That practice refers to the malicious ways people post others’ personal information online, so as to make sure they receive some type of targeted harassment, according to WSJ.

The rules intended to stop doxing include punishment of up to 1 million Hong Kong dollars (about $128,800) for doxing crimes, along with up to five years’ imprisonment, WSJ reported.

But the Asia Internet Coalition, which represents Facebook, Twitter, Google and others, said in a June 25 letter that the proposed rules could be harmful, making it so companies’ staff could be investigated or arrested easier, and making it simpler to prosecute based on what people post online, according to WSJ. Hong Kong’s privacy commissioner for personal data will meet with the Asia Internet Coalition “as soon as possible” to better understand the group’s views.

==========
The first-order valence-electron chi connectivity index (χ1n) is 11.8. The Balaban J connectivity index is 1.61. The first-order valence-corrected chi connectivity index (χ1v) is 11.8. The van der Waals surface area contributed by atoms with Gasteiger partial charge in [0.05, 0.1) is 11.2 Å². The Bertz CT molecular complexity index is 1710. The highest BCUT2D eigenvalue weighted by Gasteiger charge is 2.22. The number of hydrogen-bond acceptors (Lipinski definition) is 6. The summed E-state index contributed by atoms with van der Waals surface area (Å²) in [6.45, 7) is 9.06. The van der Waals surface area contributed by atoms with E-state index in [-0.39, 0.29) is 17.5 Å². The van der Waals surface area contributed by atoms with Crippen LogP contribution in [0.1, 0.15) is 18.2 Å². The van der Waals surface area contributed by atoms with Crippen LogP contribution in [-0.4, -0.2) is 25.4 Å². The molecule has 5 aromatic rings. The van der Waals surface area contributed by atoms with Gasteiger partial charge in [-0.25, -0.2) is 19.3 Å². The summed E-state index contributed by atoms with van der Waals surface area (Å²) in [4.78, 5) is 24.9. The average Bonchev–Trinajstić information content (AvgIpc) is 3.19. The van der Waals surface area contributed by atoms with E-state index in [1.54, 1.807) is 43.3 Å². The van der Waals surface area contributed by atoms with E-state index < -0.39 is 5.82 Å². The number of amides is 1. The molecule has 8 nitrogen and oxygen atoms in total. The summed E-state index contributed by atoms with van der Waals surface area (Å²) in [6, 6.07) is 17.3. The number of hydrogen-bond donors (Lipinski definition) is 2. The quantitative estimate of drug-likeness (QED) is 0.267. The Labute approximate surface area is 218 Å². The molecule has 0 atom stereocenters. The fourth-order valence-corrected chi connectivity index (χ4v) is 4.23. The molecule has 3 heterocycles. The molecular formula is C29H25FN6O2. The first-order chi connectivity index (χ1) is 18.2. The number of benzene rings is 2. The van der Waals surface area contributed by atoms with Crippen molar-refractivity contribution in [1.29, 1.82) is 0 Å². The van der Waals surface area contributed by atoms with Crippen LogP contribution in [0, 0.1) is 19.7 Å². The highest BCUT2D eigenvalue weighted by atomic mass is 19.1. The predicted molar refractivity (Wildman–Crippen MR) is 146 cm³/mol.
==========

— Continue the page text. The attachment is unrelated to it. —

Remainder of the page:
Hong Kong’s Chief Executive Carrie Lam tried to mediate the concerns.

“There is wide support that doxing should be legislated against,” Lam said, per WSJ. “All pieces of legislation, including the National Security Law, will attract concern.”

She was referring to last year’s law by the Chinese government, which was intended to quell opposition, WSJ reported. But she said concerns would be addressed as new rules moved through the legislative process.

Tech companies have threatened to stop providing services if authorities change the law, according to WSJ. Last year, American firms said they were suspending processing of Hong Kong’s law enforcement requests after China put in place a law mandating the supervision of the internet.

PYMNTS reported that big companies are threatening to leave if the new proposed rules pass.

“The only way to avoid these sanctions for technology companies would be to refrain from investing and offering the services in Hong Kong,” the companies said in the June 25 letter.